How do you disciple a new Christian who cannot read or write?

A few years ago had the privilege of baptizing a new believer.  I quickly came to realize this was not going to be the typical discipleship scenario (as if there is one).  He is an elderly man who cannot see well and more importantly cannot read or write.  This situation should not concern us.  We should, actually, rejoice at these opportunities to challenge our regular practices, throw the rule book out, and use discernment to know how to best care for these sheep.  God desires them to know his word and ways to the same extent as the doctors and lawyers in your congregation.  Here have been five practical ways we have cared for those who struggle to read well or read at all:

1)      Audio Bible

Never assume you can give someone a Bible, tell them to read your recommended passages for new Christians, and think your effort is done.  As soon as I realized this elderly brother could not read, but had a CD player, I went and bought him audio CD’s of a good translation of the Bible.  The following week when I came to visit him unannounced he was listening to them.  He tells me he spends hours a day listening to God’s Word being read.

2)      Audio Sermons

If he can listen to the Bible being read, he can listen to the Bible being preached.  Any good faithful expository sermons are good.  However, if this member misses church regularly because of physical ailments, be sure to provide him with audio sermons from your local congregation.   That way, he will stay connected with the ministry of your church.

3)      Read Scripture with them

One of the reasons Richard Baxter was so faithful to visit people in their homes was to check to make sure they understood what was being preached and read to them.  Many of them were common people and could not read well.  Visiting someone in their home and reading Scripture to them are always fruitful ways to serve and encourage your fellow church members.  Imagine the fruitfulness of your efforts to do the same for those who cannot read at all.  You will find those who cannot read receive the public and private reading of Scripture more eagerly than those who can.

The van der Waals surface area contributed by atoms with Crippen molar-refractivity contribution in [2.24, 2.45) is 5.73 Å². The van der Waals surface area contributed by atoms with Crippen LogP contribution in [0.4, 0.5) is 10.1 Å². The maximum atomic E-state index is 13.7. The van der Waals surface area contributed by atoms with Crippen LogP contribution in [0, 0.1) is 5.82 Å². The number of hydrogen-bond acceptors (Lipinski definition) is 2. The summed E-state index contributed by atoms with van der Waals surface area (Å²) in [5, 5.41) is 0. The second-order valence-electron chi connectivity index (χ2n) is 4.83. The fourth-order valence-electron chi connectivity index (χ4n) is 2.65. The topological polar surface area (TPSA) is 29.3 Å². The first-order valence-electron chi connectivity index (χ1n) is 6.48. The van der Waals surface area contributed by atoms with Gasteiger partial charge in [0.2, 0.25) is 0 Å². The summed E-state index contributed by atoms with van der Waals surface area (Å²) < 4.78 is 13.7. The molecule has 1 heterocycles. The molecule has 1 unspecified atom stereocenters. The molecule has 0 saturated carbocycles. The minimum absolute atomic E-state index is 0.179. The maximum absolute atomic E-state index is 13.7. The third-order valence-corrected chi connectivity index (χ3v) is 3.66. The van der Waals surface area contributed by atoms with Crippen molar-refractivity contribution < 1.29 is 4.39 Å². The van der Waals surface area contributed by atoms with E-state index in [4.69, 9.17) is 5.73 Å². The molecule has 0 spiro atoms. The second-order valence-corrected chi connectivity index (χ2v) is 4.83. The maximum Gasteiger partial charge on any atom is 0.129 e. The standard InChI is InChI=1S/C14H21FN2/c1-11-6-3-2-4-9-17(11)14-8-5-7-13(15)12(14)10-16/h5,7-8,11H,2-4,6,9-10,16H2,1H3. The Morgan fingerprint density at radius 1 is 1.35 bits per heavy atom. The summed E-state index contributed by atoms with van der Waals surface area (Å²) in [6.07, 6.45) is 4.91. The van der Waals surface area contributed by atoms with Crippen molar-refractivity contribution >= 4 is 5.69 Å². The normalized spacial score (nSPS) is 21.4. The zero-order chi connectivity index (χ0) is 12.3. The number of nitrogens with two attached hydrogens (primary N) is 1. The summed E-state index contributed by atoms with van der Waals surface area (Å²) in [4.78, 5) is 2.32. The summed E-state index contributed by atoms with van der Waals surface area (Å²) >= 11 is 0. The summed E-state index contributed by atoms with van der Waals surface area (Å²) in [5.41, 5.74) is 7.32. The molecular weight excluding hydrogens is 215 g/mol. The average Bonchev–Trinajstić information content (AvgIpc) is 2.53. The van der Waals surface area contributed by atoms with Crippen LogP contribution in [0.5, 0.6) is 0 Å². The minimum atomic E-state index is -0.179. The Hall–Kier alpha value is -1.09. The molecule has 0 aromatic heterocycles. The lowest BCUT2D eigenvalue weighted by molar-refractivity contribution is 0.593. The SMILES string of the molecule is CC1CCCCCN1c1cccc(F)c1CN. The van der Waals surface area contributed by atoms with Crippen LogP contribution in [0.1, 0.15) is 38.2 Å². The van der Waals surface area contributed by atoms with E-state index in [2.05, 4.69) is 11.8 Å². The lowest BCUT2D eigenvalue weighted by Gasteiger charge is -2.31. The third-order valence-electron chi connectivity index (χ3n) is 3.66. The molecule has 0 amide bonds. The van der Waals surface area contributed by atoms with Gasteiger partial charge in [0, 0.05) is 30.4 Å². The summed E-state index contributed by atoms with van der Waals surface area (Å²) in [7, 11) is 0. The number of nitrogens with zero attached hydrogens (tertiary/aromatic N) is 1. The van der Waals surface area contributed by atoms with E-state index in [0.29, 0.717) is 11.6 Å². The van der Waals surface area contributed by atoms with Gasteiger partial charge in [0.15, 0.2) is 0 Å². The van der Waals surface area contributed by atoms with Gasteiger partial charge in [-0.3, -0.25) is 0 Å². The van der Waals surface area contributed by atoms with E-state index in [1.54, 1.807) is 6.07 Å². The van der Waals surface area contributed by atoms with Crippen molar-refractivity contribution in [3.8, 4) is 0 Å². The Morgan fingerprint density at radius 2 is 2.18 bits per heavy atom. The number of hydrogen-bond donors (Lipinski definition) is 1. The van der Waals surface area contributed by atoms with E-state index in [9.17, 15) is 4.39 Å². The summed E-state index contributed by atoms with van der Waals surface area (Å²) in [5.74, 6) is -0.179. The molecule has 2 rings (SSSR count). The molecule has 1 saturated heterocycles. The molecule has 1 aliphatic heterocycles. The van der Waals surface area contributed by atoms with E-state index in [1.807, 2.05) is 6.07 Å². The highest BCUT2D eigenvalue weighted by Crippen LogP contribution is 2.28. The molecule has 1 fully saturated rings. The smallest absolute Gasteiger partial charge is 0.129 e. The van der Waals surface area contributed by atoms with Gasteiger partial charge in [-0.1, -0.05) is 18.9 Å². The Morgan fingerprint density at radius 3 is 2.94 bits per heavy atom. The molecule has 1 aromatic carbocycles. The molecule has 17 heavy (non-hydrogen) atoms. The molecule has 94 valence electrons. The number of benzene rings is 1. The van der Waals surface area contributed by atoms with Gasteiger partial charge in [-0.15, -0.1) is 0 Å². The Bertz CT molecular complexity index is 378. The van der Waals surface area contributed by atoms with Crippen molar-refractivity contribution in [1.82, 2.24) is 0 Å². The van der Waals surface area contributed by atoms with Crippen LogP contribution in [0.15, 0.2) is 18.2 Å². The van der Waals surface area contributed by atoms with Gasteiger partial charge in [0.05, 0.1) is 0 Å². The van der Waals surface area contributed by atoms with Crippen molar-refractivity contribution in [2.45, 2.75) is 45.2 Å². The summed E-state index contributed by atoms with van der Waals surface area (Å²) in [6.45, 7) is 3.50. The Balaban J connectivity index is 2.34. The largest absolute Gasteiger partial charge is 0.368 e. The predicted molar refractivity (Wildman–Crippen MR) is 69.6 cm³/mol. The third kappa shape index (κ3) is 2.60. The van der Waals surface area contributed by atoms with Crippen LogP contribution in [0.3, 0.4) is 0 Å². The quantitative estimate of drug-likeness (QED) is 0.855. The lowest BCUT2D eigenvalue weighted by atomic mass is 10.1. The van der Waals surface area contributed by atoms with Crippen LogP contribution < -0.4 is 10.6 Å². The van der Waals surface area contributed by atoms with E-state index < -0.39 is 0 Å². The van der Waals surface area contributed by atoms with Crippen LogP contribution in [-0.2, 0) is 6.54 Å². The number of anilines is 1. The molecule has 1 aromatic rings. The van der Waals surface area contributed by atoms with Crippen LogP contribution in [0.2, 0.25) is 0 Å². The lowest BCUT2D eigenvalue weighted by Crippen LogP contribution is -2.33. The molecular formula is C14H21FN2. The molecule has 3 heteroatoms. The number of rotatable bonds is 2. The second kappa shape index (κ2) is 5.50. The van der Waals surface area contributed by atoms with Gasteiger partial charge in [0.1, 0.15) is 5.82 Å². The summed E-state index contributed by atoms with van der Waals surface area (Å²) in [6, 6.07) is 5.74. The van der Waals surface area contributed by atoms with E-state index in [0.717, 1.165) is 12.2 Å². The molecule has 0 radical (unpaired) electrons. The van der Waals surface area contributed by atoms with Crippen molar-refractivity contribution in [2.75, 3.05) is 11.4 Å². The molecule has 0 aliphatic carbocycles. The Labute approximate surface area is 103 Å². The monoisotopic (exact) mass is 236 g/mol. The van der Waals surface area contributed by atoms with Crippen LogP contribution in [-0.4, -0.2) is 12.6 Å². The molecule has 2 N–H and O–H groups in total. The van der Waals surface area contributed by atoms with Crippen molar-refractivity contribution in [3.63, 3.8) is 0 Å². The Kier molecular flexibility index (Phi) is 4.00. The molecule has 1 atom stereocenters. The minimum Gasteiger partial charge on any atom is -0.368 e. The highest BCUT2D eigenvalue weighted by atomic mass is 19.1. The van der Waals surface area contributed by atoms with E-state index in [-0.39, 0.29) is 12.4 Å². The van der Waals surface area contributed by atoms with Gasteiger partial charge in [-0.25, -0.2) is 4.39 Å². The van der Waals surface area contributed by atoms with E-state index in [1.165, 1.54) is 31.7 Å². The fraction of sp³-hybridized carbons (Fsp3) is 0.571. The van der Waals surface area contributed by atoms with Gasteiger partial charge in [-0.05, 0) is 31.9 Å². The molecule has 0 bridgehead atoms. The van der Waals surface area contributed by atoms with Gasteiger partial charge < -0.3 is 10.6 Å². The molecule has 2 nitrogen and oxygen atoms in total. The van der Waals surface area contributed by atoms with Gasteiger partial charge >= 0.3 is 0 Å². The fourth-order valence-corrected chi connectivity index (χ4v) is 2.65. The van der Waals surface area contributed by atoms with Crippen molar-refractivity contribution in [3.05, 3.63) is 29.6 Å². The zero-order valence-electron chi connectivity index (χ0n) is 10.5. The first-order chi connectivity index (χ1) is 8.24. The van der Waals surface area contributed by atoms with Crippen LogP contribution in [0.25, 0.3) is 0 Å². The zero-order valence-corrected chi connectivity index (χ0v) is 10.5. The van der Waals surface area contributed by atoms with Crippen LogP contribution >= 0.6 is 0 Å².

4)      Pre-sermon discussion

Try to call and visit those who have trouble reading the day before they will hear the word preached.  Read the passage with them, share a few insights from the passage you have gathered through your own preparation to hear the word preached, then pray that the Lord will give them understanding when they gather with God’s people and hear the word read and preached.  Any mature Christian in your local church can do this, and I promise you, anyone you serve in this way will hear the word with a greater attentiveness.

5)      Use good children’s materials

I find myself regularly giving out good children’s resources not just to those who read at a basic level, but new Christians in general.  Good gospel-centered children’s materials don’t change the message at all, they just simplify it.  I just walked an unbeliever through the Two Ways to Live tract and sent the children’s version home with him.  I regularly have new Christians in our church reading David Helm’s The Big Picture Story Bible and those that do in a matter of months have a grasp on redemptive history that I would argue most Christians do not.

Remember, you don’t have to be remarkably creative or pragmatic to make these adjustments.  Just think like a shepherd who will not rest until all his sheep are faithfully cared for and you will have all you need to make good decisions in all the “outside the box” circumstances of discipling new Christians.